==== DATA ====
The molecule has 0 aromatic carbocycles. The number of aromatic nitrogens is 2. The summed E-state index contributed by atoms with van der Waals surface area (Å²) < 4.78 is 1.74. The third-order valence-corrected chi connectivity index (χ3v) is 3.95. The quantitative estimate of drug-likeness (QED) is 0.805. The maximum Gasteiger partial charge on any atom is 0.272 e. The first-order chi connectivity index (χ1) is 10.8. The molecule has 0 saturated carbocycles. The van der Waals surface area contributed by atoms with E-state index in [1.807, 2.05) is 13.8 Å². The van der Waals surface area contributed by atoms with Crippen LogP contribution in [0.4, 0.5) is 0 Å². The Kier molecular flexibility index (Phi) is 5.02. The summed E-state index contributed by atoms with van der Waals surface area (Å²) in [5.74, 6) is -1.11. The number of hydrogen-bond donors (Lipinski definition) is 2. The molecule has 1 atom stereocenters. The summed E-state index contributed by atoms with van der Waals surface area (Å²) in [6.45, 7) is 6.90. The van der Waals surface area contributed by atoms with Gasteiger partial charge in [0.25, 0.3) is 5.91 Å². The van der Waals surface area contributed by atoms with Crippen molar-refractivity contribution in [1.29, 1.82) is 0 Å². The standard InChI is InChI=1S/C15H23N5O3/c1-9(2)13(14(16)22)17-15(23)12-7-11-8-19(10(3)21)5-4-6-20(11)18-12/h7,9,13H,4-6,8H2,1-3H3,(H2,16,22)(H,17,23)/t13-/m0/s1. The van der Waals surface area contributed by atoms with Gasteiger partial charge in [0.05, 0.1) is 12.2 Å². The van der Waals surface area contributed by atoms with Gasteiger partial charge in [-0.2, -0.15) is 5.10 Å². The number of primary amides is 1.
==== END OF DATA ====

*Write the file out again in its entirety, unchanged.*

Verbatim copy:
The molecule has 0 aromatic carbocycles. The number of aromatic nitrogens is 2. The summed E-state index contributed by atoms with van der Waals surface area (Å²) < 4.78 is 1.74. The third-order valence-corrected chi connectivity index (χ3v) is 3.95. The quantitative estimate of drug-likeness (QED) is 0.805. The maximum Gasteiger partial charge on any atom is 0.272 e. The first-order chi connectivity index (χ1) is 10.8. The molecule has 0 saturated carbocycles. The van der Waals surface area contributed by atoms with E-state index in [1.807, 2.05) is 13.8 Å². The van der Waals surface area contributed by atoms with Crippen LogP contribution in [0.4, 0.5) is 0 Å². The Kier molecular flexibility index (Phi) is 5.02. The summed E-state index contributed by atoms with van der Waals surface area (Å²) in [5.74, 6) is -1.11. The number of hydrogen-bond donors (Lipinski definition) is 2. The molecule has 1 atom stereocenters. The summed E-state index contributed by atoms with van der Waals surface area (Å²) in [6.45, 7) is 6.90. The van der Waals surface area contributed by atoms with Gasteiger partial charge in [0.25, 0.3) is 5.91 Å². The van der Waals surface area contributed by atoms with Crippen molar-refractivity contribution in [1.29, 1.82) is 0 Å². The standard InChI is InChI=1S/C15H23N5O3/c1-9(2)13(14(16)22)17-15(23)12-7-11-8-19(10(3)21)5-4-6-20(11)18-12/h7,9,13H,4-6,8H2,1-3H3,(H2,16,22)(H,17,23)/t13-/m0/s1. The van der Waals surface area contributed by atoms with Gasteiger partial charge in [0.05, 0.1) is 12.2 Å². The van der Waals surface area contributed by atoms with Gasteiger partial charge in [-0.2, -0.15) is 5.10 Å². The number of primary amides is 1.